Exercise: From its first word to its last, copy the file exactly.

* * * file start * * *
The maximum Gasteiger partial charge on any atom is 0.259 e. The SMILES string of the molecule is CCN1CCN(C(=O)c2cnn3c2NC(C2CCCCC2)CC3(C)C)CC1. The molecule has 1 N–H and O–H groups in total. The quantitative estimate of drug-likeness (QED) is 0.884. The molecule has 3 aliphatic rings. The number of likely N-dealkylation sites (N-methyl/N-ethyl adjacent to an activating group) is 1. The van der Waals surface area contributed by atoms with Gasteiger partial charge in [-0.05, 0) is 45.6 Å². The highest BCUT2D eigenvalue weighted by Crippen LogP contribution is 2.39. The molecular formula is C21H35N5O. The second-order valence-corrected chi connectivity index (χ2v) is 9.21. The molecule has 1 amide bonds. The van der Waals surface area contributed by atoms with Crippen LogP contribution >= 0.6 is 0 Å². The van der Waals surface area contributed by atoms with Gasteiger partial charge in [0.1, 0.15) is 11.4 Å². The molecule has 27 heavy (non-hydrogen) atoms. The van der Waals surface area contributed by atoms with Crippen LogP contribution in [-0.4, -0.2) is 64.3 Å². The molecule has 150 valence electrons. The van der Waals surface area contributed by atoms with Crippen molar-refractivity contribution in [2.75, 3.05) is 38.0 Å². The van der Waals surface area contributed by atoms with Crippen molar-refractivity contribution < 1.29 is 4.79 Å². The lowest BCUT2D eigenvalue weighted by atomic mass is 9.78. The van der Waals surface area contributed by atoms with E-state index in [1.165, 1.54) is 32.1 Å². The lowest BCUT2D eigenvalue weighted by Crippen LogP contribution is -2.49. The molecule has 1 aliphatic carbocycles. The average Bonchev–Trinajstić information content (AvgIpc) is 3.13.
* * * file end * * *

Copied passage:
The maximum Gasteiger partial charge on any atom is 0.259 e. The SMILES string of the molecule is CCN1CCN(C(=O)c2cnn3c2NC(C2CCCCC2)CC3(C)C)CC1. The molecule has 1 N–H and O–H groups in total. The quantitative estimate of drug-likeness (QED) is 0.884. The molecule has 3 aliphatic rings. The number of likely N-dealkylation sites (N-methyl/N-ethyl adjacent to an activating group) is 1. The van der Waals surface area contributed by atoms with Gasteiger partial charge in [-0.05, 0) is 45.6 Å². The highest BCUT2D eigenvalue weighted by Crippen LogP contribution is 2.39. The molecular formula is C21H35N5O. The second-order valence-corrected chi connectivity index (χ2v) is 9.21. The molecule has 1 amide bonds. The van der Waals surface area contributed by atoms with Crippen LogP contribution >= 0.6 is 0 Å². The van der Waals surface area contributed by atoms with Gasteiger partial charge in [0.1, 0.15) is 11.4 Å². The molecule has 27 heavy (non-hydrogen) atoms. The van der Waals surface area contributed by atoms with Crippen LogP contribution in [-0.4, -0.2) is 64.3 Å². The molecule has 150 valence electrons. The van der Waals surface area contributed by atoms with Crippen molar-refractivity contribution in [2.75, 3.05) is 38.0 Å². The van der Waals surface area contributed by atoms with Crippen molar-refractivity contribution < 1.29 is 4.79 Å². The lowest BCUT2D eigenvalue weighted by atomic mass is 9.78. The van der Waals surface area contributed by atoms with E-state index in [1.165, 1.54) is 32.1 Å². The lowest BCUT2D eigenvalue weighted by Crippen LogP contribution is -2.49. The molecule has 1 aliphatic carbocycles. The average Bonchev–Trinajstić information content (AvgIpc) is 3.13.